Do your activities have ‘optimal newness’?
When Airbnb was first looking for funding, do you know how it was pitched to potential investors? ‘eBay for homes’.
Then a few years later, when Uber was pitching to investors it was described as…’Airbnb for cars’.
And pretty much anything that has been pitched since has been ‘Uber for X,Y,Z’.
Why? In framing something that was very new, around something that was already established, the people on the receiving end of the pitch had an immediate shortcut that they could use to understand the concept. It was something new. Yet anchored in something familiar.
As humans we are torn between two opposing forces. The first is ‘neophilia’ – a curiosity about new things. The second is ‘neophobia’ – a fear of anything new. This is the tension you may feel every time you go to a restaurant. The desire to try something new (neopholia) versus the worry of trying something that you might not like (neophobia).
Achieving the balance between these 2 competing forces is often called ‘optimal newness’. This is achieved when something is both familiar enough and new enough. This means that we are much more likely to try new things if they have enough familiarity about them – e.g. a twist on a familiar dish in a restaurant.
So, why are we talking about this? Well, last week we talked about reinforcing shopper behaviour – by maximising familiarity. Reinforcing behaviours that work for you, is good for a retailer or a brand. However, there are times where you will want to change shopper behaviour. Often the best way of doing this, is not to try to get shoppers to do something completely different, but to do something that is a slight variation on an existing behaviour.
To get them to do something that is familiar enough yet new enough.
So, how can you do this?
Product Innovation. Probably the best way of doing this is through new product and pack formats. You are offering the same product = familiar enough. But you are offering it in a new format = new enough.
It could be a significant new product format for a category – for instance pods in coffee. It could be targeted product formats for different consumption occasions – for instance cheese snacking. It could be a specific pack format for an occasion – for instance Wrigley’s tubs of gum for the car.
Many of these new product and pack formats command a significant price premium. Take Pizza Express single serve salad dressings. The unit price is low – 50p vs the full bottle at £2. But the cost per ml is double. A product that is relevant to the shopper and very relevant to category growth.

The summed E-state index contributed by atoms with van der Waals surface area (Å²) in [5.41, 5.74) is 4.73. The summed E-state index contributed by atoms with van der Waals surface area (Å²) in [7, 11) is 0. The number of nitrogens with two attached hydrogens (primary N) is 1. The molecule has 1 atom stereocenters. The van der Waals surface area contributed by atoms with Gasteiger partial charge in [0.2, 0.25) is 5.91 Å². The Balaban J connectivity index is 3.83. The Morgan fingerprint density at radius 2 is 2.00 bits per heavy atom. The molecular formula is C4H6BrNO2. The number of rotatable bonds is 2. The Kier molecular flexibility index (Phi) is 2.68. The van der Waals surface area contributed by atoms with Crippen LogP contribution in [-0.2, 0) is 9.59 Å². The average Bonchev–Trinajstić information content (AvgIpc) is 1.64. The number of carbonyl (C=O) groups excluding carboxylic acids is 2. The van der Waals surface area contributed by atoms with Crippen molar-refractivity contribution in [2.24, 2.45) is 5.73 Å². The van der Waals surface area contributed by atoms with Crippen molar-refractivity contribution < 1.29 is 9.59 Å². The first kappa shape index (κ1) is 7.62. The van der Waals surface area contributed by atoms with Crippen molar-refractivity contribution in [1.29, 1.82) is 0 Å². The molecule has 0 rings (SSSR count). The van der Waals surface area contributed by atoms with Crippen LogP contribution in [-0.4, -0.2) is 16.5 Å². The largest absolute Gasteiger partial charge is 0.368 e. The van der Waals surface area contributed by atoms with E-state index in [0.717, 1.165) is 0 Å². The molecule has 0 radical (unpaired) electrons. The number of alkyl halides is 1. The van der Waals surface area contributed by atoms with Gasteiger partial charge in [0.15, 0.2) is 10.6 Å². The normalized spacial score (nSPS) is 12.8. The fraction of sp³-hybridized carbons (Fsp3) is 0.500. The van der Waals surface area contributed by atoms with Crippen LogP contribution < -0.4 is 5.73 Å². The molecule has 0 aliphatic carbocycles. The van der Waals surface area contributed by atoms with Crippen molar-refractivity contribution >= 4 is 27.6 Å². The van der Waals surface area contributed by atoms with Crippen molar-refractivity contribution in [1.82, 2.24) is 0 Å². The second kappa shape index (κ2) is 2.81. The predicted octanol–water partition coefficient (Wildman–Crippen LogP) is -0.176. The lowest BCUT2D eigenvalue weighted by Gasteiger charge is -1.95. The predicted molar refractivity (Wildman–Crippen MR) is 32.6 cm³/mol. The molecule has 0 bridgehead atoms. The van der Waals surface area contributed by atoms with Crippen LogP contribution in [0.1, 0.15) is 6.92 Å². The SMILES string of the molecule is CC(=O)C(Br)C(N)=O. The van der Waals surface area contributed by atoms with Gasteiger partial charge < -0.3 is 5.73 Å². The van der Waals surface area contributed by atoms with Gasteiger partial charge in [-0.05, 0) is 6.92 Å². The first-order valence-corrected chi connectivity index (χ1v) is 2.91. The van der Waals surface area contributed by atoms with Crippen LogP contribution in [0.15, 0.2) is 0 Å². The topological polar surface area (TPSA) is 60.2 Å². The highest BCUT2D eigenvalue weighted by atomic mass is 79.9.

Most successful product innovation is not about getting shoppers to buy something completely different to what they have bought before. But a new version of something they already buy. Optimal newness.
Pack Structure & Design. Think about different types of birds. First think about a Penguin – it is easy to recognise it as a Penguin, but it is not immediately obvious that it is a bird. Now think about a Sparrow – it is obviously a bird, but it looks like a lot of other birds. Now think about an Eagle – it is obviously a bird, but it looks very different to other birds. It is distinctive.
Great pack designs are like Eagles. They fit with general category norms = familiar enough. But they have real distinctiveness within that norm = new enough. There are two key elements to a pack – structure and design. Eagles typically conform to one of those elements, but differentiate on the other. For instance, if most packs in a category are white and a similar shape – follow one of the rules (e.g. same shape) but break the other (e.g. differentiated colour). Or vice versa.
Shelf Layouts & Merchandising. We’ve been involved in lots of discussions about radical new shelf layouts. These ideas are often very nice on paper, often even nicer in a conference presentation with funky pictures. But, they are rarely good in practice. They are often too different for shoppers, who have to relearn their behaviour. They are often too different for retailers, as they are difficult to roll out cost effectively across the store estate.
Instead the best merchandising solutions are typically ones that make small changes. They will often segment and merchandise in the same way = familiar enough. But make the shelf layout much clearer (signposting, navigation, supporting product information) = new enough. The new solution is unlikely to win a design award, but it might win an award for optimal newness.
The concept of optimal newness doesn’t just apply to influencing shoppers. It also applies to getting people, internally and externally, behind a new activity. Familiar enough = they are not taking too big a risk. New enough = it is not something that has been done many times before.
‘Airbnb for cars’ is now worth $51 billion. There is something in this.
Feel free to forward. Have a great weekend and speak to you next week.